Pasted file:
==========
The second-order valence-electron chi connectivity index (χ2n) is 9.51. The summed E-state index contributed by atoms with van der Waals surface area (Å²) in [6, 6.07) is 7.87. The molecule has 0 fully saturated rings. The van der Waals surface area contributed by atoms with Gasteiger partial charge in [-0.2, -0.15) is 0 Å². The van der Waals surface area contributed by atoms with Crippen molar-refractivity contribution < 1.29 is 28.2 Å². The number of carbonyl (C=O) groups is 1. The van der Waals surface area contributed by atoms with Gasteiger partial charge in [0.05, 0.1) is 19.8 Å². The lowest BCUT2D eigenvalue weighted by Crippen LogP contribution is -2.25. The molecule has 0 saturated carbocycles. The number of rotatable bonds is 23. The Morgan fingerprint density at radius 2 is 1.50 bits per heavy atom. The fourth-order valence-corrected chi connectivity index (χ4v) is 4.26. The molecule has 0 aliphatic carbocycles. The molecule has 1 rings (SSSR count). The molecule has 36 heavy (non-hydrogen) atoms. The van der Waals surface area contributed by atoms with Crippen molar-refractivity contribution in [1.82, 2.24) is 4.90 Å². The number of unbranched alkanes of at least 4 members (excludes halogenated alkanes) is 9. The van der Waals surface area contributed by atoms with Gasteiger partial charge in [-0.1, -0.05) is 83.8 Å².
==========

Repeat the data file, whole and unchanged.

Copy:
The second-order valence-electron chi connectivity index (χ2n) is 9.51. The summed E-state index contributed by atoms with van der Waals surface area (Å²) in [6, 6.07) is 7.87. The molecule has 0 fully saturated rings. The van der Waals surface area contributed by atoms with Gasteiger partial charge in [-0.2, -0.15) is 0 Å². The van der Waals surface area contributed by atoms with Crippen molar-refractivity contribution < 1.29 is 28.2 Å². The number of carbonyl (C=O) groups is 1. The van der Waals surface area contributed by atoms with Gasteiger partial charge in [0.05, 0.1) is 19.8 Å². The lowest BCUT2D eigenvalue weighted by Crippen LogP contribution is -2.25. The molecule has 0 saturated carbocycles. The number of rotatable bonds is 23. The Morgan fingerprint density at radius 2 is 1.50 bits per heavy atom. The fourth-order valence-corrected chi connectivity index (χ4v) is 4.26. The molecule has 0 aliphatic carbocycles. The molecule has 1 rings (SSSR count). The molecule has 36 heavy (non-hydrogen) atoms. The van der Waals surface area contributed by atoms with Crippen molar-refractivity contribution in [1.82, 2.24) is 4.90 Å². The number of unbranched alkanes of at least 4 members (excludes halogenated alkanes) is 9. The van der Waals surface area contributed by atoms with Gasteiger partial charge in [-0.1, -0.05) is 83.8 Å².